This week’s post is another status update on Iron Blogger development. Since the last update, I’ve closed two issues:
With these in place, I will be much more comfortable making bigger changes going forward. We’ve had numerous bugs related to date and time handling. A lot of these have had really obvious symptoms like negative debts or multiple deadlines per week. A couple of them have gone a few weeks between manifesting and becoming obvious though, and that was frankly scary. Handling money is not the kind of thing that is allowed to have bugs.
The fix for #59 means that most of these kinds of bugs, if they are introduced at all, will most likely manifest as loud error messages when loading pages, instead of subtle discrepancies in the output. I’m much more okay with that kind of bug.
If you look at the comments on #13, you’ll note I put 90% test coverage as a metric for when we could close the bug. At the time, I knew it was somewhat arbitrary, but I don’t like tasks that don’t have concrete deliverables. When I first opened the bug, it was a case of “wow, I’m embarrassed, our test coverage should at least be not totally pathetic.” Getting flattering numbers from code coverage tools is a low bar, but we weren’t even making that until recently.
When I decided to tackle #13, I was actually deeply concerned about catching bugs. I’ve been winnowing down the issues list to the point where there aren’t that many things on it that are trivial and non-intrusive. I wasn’t going to be satisfied having a number to point at that wasn’t embarrassing. I wanted to have some confidence that I was actually being fairly thorough.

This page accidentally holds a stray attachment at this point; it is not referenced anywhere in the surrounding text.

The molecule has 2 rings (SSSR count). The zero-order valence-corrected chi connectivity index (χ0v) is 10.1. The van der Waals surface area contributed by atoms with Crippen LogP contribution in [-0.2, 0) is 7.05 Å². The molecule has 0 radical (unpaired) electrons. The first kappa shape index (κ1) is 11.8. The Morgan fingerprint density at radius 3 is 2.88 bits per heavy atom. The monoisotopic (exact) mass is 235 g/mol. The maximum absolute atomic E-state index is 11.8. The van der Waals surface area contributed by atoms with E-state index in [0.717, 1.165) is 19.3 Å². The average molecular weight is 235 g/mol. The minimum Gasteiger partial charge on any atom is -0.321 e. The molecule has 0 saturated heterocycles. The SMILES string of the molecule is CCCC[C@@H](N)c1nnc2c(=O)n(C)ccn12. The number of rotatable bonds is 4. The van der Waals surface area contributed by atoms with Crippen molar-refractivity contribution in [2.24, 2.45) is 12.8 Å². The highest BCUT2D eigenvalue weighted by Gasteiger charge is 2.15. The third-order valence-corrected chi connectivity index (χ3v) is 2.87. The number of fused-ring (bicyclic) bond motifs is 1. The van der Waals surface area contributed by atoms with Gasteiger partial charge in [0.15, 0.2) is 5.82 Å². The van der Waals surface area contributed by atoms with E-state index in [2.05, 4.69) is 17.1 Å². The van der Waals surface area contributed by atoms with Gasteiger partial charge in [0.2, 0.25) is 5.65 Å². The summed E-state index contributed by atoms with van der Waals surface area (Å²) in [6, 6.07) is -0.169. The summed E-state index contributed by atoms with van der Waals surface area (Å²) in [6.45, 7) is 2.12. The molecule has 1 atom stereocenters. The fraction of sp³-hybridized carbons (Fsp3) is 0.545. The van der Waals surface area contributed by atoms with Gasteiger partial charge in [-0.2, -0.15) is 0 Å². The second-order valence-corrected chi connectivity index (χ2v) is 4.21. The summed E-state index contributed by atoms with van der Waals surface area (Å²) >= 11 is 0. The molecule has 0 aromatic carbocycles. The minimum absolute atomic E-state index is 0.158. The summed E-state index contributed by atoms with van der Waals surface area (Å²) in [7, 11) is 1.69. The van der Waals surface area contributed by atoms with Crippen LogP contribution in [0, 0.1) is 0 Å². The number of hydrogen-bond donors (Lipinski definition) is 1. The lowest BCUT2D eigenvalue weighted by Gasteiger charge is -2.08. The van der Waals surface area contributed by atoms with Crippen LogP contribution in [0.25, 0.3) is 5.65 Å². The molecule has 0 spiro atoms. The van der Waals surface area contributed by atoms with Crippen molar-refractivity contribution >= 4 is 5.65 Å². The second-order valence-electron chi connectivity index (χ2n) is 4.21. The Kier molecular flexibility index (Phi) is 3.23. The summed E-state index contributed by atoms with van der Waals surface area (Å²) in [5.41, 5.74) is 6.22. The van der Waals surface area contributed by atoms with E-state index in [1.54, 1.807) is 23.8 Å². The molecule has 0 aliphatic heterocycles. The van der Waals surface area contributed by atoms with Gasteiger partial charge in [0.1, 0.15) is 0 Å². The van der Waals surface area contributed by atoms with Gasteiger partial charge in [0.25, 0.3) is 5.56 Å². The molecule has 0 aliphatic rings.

I’ve written in the past about my attitude towards testing, and in particular how important it is to keep the tests maintainable. At the time, I gave some very high-level advice on how to do that. #13 provides an opportunity to be a bit more concrete. Here’s what I did:
- I wrote a routine that crawls then entire site, looking for pages that don’t load. This includes dead links, but any status code other than success or a redirect will get flagged as a failure.
- For randomized testing, I integrated pytest-quickcheck and wrote some routines for generating random database contents.
- I added tests that utilize both (1) and (2).
That covers a lot of ground. You’re exercising most of the site with a lot of inputs. The fun part with randomized testing is that you can tweak the number of inputs; the default is set relatively small, so that running the test suite locally is quick, but our (new) travis config cranks that number up, so when you push or submit a pr, it gets hammered on a bit more. Some shops will use this trick to do things like run days worth of tests when it comes time to do a release.
The funny thing is, it didn’t do that much for our “code coverage;” I spent a far amount of time on this, and coverage went up maybe 3%. If I were using the coverage tool as my primary metric, this wouldn’t have been worth the effort. However, it did catch a couple bugs, which have been fixed.
I added similarly thorough tests for areas that just weren’t covered at all, which got the coverage numbers over the somewhat arbitrary 90% metric, so the bug has been closed.
The fix for #59 actually introduced/exposed a new issue, #60: Admin interface should disallow entering illegal values for party duedates. There were no known symptoms of this before, whereas now with the wrong database contents we’ll get an assertion error when loading the ledger. I spent a bit of time fussing with Flask-Admin, trying to get the admin interface to filter the inputs correctly, and decided not to deal with that right now. I’ll be inputting this coming week’s party with a python shell.
I’d been wanting to revamp the admin interface for a while, and this makes it something of a priority. Issue #61 is tracking this.